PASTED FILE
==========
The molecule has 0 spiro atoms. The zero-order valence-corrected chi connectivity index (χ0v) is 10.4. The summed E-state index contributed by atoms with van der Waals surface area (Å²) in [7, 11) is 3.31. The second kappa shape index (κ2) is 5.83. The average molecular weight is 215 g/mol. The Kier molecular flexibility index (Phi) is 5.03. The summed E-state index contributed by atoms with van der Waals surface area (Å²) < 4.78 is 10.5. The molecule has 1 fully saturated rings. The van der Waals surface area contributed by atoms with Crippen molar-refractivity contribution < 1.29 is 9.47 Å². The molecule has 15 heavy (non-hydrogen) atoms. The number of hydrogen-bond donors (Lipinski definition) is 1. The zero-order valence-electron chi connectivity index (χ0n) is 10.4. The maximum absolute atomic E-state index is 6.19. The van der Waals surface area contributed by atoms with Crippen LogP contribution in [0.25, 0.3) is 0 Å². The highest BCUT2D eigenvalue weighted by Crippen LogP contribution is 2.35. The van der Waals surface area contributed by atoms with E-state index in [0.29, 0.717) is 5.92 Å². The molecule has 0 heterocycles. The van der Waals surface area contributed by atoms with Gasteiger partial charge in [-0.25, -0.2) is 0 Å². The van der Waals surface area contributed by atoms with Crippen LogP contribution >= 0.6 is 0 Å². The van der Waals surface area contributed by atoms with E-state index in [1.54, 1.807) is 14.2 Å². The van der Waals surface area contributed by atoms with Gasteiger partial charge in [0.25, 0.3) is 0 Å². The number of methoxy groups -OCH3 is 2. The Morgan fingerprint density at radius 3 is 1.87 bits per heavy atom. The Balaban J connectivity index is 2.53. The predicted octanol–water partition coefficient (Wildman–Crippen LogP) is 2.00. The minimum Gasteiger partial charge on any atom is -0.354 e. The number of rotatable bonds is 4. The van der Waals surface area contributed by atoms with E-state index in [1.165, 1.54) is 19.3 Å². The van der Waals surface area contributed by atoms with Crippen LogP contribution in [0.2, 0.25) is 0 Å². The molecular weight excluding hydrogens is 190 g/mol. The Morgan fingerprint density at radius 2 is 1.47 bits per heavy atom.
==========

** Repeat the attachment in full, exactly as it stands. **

The molecule has 0 spiro atoms. The zero-order valence-corrected chi connectivity index (χ0v) is 10.4. The summed E-state index contributed by atoms with van der Waals surface area (Å²) in [7, 11) is 3.31. The second kappa shape index (κ2) is 5.83. The average molecular weight is 215 g/mol. The Kier molecular flexibility index (Phi) is 5.03. The summed E-state index contributed by atoms with van der Waals surface area (Å²) < 4.78 is 10.5. The molecule has 1 fully saturated rings. The van der Waals surface area contributed by atoms with Crippen molar-refractivity contribution < 1.29 is 9.47 Å². The molecule has 15 heavy (non-hydrogen) atoms. The number of hydrogen-bond donors (Lipinski definition) is 1. The zero-order valence-electron chi connectivity index (χ0n) is 10.4. The maximum absolute atomic E-state index is 6.19. The van der Waals surface area contributed by atoms with Crippen LogP contribution in [0.25, 0.3) is 0 Å². The highest BCUT2D eigenvalue weighted by Crippen LogP contribution is 2.35. The van der Waals surface area contributed by atoms with E-state index in [0.29, 0.717) is 5.92 Å². The molecule has 0 heterocycles. The van der Waals surface area contributed by atoms with Gasteiger partial charge in [-0.25, -0.2) is 0 Å². The van der Waals surface area contributed by atoms with Crippen LogP contribution >= 0.6 is 0 Å². The van der Waals surface area contributed by atoms with E-state index in [1.54, 1.807) is 14.2 Å². The van der Waals surface area contributed by atoms with Gasteiger partial charge in [0.25, 0.3) is 0 Å². The number of methoxy groups -OCH3 is 2. The Morgan fingerprint density at radius 3 is 1.87 bits per heavy atom. The Balaban J connectivity index is 2.53. The predicted octanol–water partition coefficient (Wildman–Crippen LogP) is 2.00. The minimum Gasteiger partial charge on any atom is -0.354 e. The number of rotatable bonds is 4. The van der Waals surface area contributed by atoms with E-state index in [1.165, 1.54) is 19.3 Å². The van der Waals surface area contributed by atoms with Crippen LogP contribution in [0.2, 0.25) is 0 Å². The molecular weight excluding hydrogens is 190 g/mol. The Morgan fingerprint density at radius 2 is 1.47 bits per heavy atom.